“It’s late now,” she said smiling, “and enjoyable as this is everyone, our bed beckons.”
Flora laughed, that was the way with her family, tension one moment, and the next second everything was fine again.
“Won’t be a mo’,” Nicander jumped up. “I’ll just get the pony and trap ready.”
“And I’ll go and root out a couple of blankets for you all,” Flora added kissing her mother’s cheek, “It’ll be chilly.”
The meal had broken up after that. It was well past ten. Flora and Theo put the exhausted children to bed, while Nicander took his in-laws back to the inn.
Arianne had started on the washing up. She wallowed in her thirty minutes of tranquillity and solitude until there were only the big pans left to do.
Across country to the east, at the Villa of Mistwold on the edge of a thick forest near Elgar, the capital city of Illyria
That same night, in a cold, dark room in the crumbling Villa of Mistwold, an adolescent girl was forlornly waiting. Her thin, dirty frock fell loosely over her skinny body and her arms were hanging at her side. Her head was turned to the window and she looked out over the trees, towards an invisible point. She shuddered and scraped back a curtain of lank hair from her face, trying to salvage what was left of her will. But she was too weak, too tired.
The room was finely furnished, sumptuous even, with an ebony bed, a silk rug and a large, ornately carved chest. When they had first taken her there, days ago now, she had been so excited; she had never seen such grandeur in her life. The girl had bounced on the bed and felt like a queen, but when she looked around she had noticed there was a thick layer of dust over everything and a faint smell of mould. The slop bucket in the corner stank, and when she lifted the lid of the chest it was full of rotting old gowns. She had tried to open the door to leave but it was locked. Although tired, she was too scared to sleep in the bed and had curled up on the floor and lay there shivering, eyes open staring into the dark, listening to the engulfing silence.
The door opened; the candlelight from the landing outside spilled in. A thickset man in his mid thirties entered.
“Where are you?” he said; although still a relatively young man, his mouth was already a grim line in the pockmarked surface of his face.
Spying the girl he grabbed her arm roughly.
“Trying to hide, eh? Can’t get away from the mistress that way, you bit of skin and bone. Even the dogs wouldn’t want you. Come on.” He pushed the exhausted girl before him, out onto the landing and down the narrow stairs. She stumbled, the cold stone floor numbing her bare feet even further, and fell, collapsing into a heap at the bottom. The man prodded her inert body with his boot and almost tenderly lifted her up and carried her in his arms.
“Poor little thing,” he mumbled. “What have they done to you, eh? You can’t be more than thirteen, you poor little thing.”
Arriving at a large oak door, he stood her up and gently shook her awake. She started in surprise when she saw him. Then, remembering where she was, she hung her head in misery. The man crouched down beside her.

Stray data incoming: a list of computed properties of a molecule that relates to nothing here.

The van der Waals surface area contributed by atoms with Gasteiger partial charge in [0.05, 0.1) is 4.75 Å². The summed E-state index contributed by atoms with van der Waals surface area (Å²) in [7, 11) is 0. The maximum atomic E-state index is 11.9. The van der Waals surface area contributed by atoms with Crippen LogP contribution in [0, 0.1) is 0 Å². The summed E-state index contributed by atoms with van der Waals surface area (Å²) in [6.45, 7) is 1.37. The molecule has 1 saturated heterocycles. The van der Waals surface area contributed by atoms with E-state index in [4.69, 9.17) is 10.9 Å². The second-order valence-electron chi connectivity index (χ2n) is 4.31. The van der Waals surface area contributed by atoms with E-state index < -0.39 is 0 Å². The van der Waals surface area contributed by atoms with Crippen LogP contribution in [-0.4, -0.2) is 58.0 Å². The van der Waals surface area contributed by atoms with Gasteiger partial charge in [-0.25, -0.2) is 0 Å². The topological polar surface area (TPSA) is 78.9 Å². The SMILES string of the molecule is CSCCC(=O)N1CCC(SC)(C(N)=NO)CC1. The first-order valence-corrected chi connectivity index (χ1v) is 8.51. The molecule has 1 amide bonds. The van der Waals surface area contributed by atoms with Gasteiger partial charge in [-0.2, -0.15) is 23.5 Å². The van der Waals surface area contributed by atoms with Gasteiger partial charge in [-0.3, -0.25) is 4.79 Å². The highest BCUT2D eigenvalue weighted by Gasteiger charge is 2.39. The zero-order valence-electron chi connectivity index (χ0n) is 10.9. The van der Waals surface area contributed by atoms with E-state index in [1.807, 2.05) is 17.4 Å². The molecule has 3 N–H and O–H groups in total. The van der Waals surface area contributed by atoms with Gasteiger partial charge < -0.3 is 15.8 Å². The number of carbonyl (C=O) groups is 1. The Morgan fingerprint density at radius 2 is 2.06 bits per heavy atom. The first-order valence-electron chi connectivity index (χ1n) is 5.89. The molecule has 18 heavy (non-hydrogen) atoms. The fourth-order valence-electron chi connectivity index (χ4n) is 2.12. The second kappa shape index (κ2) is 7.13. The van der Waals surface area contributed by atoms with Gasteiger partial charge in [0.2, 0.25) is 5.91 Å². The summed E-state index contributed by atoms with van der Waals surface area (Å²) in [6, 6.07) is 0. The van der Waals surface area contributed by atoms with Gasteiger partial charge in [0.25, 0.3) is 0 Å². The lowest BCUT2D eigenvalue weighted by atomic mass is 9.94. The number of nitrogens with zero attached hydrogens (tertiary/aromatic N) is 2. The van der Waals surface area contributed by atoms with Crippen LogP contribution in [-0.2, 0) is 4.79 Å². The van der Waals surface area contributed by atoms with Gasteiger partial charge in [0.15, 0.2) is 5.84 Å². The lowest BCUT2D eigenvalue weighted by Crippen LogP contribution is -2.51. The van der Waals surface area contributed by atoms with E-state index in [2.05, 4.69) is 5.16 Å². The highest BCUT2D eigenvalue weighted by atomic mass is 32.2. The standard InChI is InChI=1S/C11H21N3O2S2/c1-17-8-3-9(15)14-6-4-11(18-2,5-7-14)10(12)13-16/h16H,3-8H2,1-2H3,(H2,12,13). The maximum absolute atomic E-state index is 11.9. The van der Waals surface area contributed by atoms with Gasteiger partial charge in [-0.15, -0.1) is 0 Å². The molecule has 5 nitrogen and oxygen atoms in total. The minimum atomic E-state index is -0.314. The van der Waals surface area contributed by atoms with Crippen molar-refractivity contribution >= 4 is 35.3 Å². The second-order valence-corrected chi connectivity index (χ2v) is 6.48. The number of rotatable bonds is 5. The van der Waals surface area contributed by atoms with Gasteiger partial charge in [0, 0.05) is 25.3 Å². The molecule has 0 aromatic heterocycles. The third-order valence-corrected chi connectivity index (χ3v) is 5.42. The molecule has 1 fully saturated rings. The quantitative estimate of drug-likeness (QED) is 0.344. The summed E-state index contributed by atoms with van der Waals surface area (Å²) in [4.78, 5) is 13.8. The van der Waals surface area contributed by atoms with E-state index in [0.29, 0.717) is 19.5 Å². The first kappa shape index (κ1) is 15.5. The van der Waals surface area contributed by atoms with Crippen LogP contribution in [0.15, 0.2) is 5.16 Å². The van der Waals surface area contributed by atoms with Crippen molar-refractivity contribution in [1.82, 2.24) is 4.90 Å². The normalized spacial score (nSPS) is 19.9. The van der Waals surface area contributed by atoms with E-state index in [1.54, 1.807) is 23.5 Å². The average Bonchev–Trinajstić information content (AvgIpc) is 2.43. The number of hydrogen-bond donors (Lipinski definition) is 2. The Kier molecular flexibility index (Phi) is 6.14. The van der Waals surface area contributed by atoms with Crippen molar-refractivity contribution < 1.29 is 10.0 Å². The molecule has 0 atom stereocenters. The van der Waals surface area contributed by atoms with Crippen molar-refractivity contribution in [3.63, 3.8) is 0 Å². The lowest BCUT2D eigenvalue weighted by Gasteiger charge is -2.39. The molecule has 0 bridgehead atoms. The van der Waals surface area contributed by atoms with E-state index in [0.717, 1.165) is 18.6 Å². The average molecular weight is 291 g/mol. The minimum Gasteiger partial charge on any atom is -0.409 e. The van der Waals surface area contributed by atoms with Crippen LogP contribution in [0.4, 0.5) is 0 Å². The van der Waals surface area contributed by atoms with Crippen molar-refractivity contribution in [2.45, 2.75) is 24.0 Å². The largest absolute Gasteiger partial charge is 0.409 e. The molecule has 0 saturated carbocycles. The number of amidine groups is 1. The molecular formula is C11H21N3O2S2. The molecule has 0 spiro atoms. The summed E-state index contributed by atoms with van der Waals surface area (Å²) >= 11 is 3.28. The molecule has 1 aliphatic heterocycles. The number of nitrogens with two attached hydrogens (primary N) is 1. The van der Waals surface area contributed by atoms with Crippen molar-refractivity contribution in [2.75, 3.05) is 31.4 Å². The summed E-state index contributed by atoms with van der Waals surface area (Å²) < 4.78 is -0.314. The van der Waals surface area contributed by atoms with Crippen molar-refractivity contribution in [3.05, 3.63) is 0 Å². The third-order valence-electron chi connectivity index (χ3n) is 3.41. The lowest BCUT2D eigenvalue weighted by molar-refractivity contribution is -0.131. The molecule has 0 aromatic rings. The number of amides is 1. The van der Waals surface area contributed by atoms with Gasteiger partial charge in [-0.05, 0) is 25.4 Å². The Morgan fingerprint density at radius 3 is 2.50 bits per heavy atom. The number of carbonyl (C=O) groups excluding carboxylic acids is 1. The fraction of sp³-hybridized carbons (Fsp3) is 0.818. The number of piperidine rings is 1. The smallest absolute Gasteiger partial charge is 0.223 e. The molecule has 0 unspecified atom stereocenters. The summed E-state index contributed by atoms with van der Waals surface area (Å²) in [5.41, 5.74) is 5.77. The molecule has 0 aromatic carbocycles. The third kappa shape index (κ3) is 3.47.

“What’s your name?” he asked.
“Tamara Delacrúz," she whispered.
He squeezed her thin hand with his large rough one.
“Have strength, Tamara Delacrúz. It is midwinter’s eve; perhaps the goddess is watching you.” Straightening up, he opened the door and led her in. “The girl, Ma’am” he said.
His mistress was languishing on a divan in her dark, smoky chamber; stoned out of her mind on kariya leaf. By the light from the fire that was blazing in the large stone fireplace she looked beautiful, the flickering shadows disguising her hollow cheeks; too hollow for her thirty years. Her green velvet embroidered gown that had fitted snugly last year was loose now. Her scrawny, old lover lay sprawled across his chair, his eyes half closed.
“Very good, you can go, Grauchus,” Elena Romano’s slurred drawl commanded him.
The stocky man left, and after closing the door behind him, leant up against it for a moment to control his temper.
“How many more?” he grunted, through gritted teeth. How many people had he brought to this room since his mistress had arrived with the first one, a skinny boy of twelve, Timo, the first ‘helper’, as she called them? “Must be oh, almost twenty…” Grauchus Pérez had liked the lad; he had grown fond of him. .
“Do they think I have no feelings? That I am so stupid I can’t see what’s going on?”
He had watched and listened. He knew how his mistress had persuaded that mystery man she had found to test his Mariel Thread skills, and use the boy’s vigour to take her flying. Didn’t the kariya leaf take her flying enough? They used so much of the boy’s energy that he lost his mind; sweet, happy Timo, just an empty husk. His mistress had instructed him to take Timo away to Elgar, that large, sprawling, dusty city, and leave him there. He had argued, he had protested, and then he had done as she had asked, as always.
Over the next year or so, it had not been hard for her to find more ‘helpers’; usually kariya users or orphans, one or two a month.
“They must have become better at using the Thread,” Grauchus mused, “’cus now when they’re finished with them they’re not all totally hopeless”. Some had even stayed on to work. Dromio Longoria helped in the stables and a couple of women, Celina Muro and Velia Contreras, were now working in the kitchens.
“They don’t dislike Mgeni, so whatever he does to them can’t be that bad. Ha, they’re not too keen on my lovely mistress though. Well, good luck Tamara; you’ll need it.” He said. Then, as he was not a brave man, he quickly walked away.